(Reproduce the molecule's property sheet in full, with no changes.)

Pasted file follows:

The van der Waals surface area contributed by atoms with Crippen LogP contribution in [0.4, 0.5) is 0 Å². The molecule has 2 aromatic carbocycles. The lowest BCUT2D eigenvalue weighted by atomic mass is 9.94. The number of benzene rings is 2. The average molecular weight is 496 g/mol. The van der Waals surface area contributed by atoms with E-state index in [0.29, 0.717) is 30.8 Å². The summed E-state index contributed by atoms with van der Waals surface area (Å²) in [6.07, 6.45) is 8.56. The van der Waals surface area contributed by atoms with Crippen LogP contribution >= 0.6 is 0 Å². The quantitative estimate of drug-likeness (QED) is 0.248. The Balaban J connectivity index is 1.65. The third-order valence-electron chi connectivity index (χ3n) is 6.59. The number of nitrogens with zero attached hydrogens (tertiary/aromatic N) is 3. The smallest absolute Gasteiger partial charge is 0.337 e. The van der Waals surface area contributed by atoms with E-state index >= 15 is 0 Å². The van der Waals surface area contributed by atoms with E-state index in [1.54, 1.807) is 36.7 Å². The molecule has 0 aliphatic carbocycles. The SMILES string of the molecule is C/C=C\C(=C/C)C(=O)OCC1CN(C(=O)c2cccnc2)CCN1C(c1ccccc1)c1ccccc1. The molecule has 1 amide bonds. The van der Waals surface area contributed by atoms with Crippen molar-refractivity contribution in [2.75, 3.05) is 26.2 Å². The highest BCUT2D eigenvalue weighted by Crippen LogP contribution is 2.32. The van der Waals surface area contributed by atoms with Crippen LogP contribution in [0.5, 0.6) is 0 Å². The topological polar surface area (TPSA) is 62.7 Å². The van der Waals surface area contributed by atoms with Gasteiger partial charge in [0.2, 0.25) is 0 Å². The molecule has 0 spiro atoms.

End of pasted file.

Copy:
The van der Waals surface area contributed by atoms with Crippen LogP contribution in [0.4, 0.5) is 0 Å². The molecule has 2 aromatic carbocycles. The lowest BCUT2D eigenvalue weighted by atomic mass is 9.94. The number of benzene rings is 2. The average molecular weight is 496 g/mol. The van der Waals surface area contributed by atoms with E-state index in [0.29, 0.717) is 30.8 Å². The summed E-state index contributed by atoms with van der Waals surface area (Å²) in [6.07, 6.45) is 8.56. The van der Waals surface area contributed by atoms with Crippen LogP contribution >= 0.6 is 0 Å². The quantitative estimate of drug-likeness (QED) is 0.248. The Balaban J connectivity index is 1.65. The third-order valence-electron chi connectivity index (χ3n) is 6.59. The number of nitrogens with zero attached hydrogens (tertiary/aromatic N) is 3. The smallest absolute Gasteiger partial charge is 0.337 e. The van der Waals surface area contributed by atoms with E-state index >= 15 is 0 Å². The van der Waals surface area contributed by atoms with E-state index in [1.54, 1.807) is 36.7 Å². The molecule has 0 aliphatic carbocycles. The SMILES string of the molecule is C/C=C\C(=C/C)C(=O)OCC1CN(C(=O)c2cccnc2)CCN1C(c1ccccc1)c1ccccc1. The molecule has 1 amide bonds. The van der Waals surface area contributed by atoms with Crippen molar-refractivity contribution in [2.75, 3.05) is 26.2 Å². The highest BCUT2D eigenvalue weighted by Crippen LogP contribution is 2.32. The van der Waals surface area contributed by atoms with Crippen LogP contribution in [0.5, 0.6) is 0 Å². The topological polar surface area (TPSA) is 62.7 Å². The van der Waals surface area contributed by atoms with Gasteiger partial charge in [0.2, 0.25) is 0 Å². The molecule has 0 spiro atoms.